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Utilizing Extraneous Random Instructions Driving and Then Removing Redundant Transactions From Instruction Pipelines To Verify Execute and Subject of EXecute Instructions In A Unit Simulation Environment For Mainframe Processor

IP.com Disclosure Number: IPCOM000196353D
Publication Date: 2010-Jun-01
Document File: 3 page(s) / 63K

Publishing Venue

The IP.com Prior Art Database

Abstract

This publication relates to a simulation method for verifying Execute and SOE (Subject of Execute) instructions in a unit simulation environment for mainframe processors. In a typical unit simulation environment, the decode and dispatching of the Execute and Subject of Execute instructions are being verified in a instruction decode unit (IDU). The simulation environment involves drivers from instruction fetch units (IFU), instruction issue unit (ISU) and execution unit (FXU) and a transactional pipeline monitor to monitor the decode/dispatching logic of Execute and SOE. In this particular simulation model, random instructions with EX instructions are driven into the IDU together with random register values from FXU and random rescind signals from ISU. Random instructions are continuously driven into the IDU until IDU raised ready to accept SOE signal and at that point, SOE is marked in the transactional pipelines and with the register value from FXU to generate new modified SOE in the pipeline. The outcome of this SOE is then compared to the hardware's SOE. The simulation has to accurately predict the SOE in the transactional pipeline and remove redundant instructions after the Execute are being accepted into IDU , and capture the right register value from FXU for modifying the SOE. And this article has disclosed the method to accomplish all these.

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Utilizing Extraneous Random Instructions Driving and Then Removing Redundant Transactions From Instruction Pipelines To Verify Execute and Subject of EXecute Instructions In A Unit Simulation Environment For Mainframe Processor

The definition of the execute instruction is that the single instruction at the second-operand address is modified by the contents of general register R1, and the resulting instruction, called the target instruction, is executed. In this latest zEnterprise 196 processor design, Execute instruction in this design involves multiple units services before it is being executed completely. The units involved will be the instruction fetch unit (IFU), instruction decode unit (IDU), instruction execution unit (FXU), load and store unit (LSU) and instruction issue unit (ISU). This invention is about the solution of verifying this complex design of the execute instruction at both unit and core level simulation. The major challenge for the verification will be to predict the correct SOE coming into the pipeline and to compare it to the actual SOE generated from hardware to verify the decode and dispatch logic of the design. At unit level simulation, at which we only verify the decode and dispatch logic at IDU, it is important that we covered the spectrum of the incoming signals. And at both unit and core level simulation, monitors will be set up to verify the various sequences of decode and dispatch events. In the past, the EXecute is always the last instruction sent over from IFU to IDU before SOE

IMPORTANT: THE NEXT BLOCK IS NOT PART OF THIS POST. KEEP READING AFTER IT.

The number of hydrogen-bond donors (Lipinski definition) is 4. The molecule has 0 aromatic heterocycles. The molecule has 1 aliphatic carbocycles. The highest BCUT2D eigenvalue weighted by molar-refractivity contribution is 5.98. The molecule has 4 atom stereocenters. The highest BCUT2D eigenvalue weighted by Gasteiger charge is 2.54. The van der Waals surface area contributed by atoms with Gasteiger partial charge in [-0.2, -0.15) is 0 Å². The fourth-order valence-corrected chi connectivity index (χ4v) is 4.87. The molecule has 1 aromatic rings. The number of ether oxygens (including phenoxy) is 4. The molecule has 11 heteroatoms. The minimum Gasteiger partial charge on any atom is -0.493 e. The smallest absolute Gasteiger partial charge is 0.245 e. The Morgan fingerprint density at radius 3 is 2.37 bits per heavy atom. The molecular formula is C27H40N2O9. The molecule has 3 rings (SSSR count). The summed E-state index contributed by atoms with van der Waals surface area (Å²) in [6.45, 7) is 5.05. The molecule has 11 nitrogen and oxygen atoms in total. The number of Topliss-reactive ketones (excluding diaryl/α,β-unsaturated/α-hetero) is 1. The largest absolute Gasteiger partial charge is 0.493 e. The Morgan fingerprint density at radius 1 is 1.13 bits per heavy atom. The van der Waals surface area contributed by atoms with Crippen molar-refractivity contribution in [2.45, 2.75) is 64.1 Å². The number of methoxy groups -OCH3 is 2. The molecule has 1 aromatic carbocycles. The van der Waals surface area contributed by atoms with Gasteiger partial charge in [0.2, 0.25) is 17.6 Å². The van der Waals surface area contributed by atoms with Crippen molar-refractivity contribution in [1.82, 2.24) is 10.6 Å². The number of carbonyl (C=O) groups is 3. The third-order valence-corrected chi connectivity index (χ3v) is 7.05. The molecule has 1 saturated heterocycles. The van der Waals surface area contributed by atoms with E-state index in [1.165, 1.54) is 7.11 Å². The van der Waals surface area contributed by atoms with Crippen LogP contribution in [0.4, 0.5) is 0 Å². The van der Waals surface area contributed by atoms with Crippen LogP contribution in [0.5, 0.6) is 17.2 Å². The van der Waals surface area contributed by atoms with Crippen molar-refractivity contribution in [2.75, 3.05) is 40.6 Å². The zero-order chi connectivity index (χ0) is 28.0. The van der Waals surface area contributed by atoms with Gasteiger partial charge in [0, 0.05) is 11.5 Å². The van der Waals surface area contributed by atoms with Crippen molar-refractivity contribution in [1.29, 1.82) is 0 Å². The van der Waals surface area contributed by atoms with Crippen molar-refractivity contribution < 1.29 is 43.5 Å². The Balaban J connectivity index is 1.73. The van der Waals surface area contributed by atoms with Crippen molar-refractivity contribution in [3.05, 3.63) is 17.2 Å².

is sent. There is no overhead of verifying the internal kills from IDU to the subsequent instructions after EXecute. But when there are extra instructions sent after Execute, we will catch bugs like unexpected decode is seen during the wait period for SOE or decode is out of sequence and caused wrong results for execution. In this simulation model, we stressed the drivers and monitors to ensure the correct design of the Execute instruction. The simulation task is to come up with drivers that mimic IFU,ISU and FXU units and then the monitor to monitor the outcome of the decode and dispatching events. There are three drivers and 2 monitors in the IDU...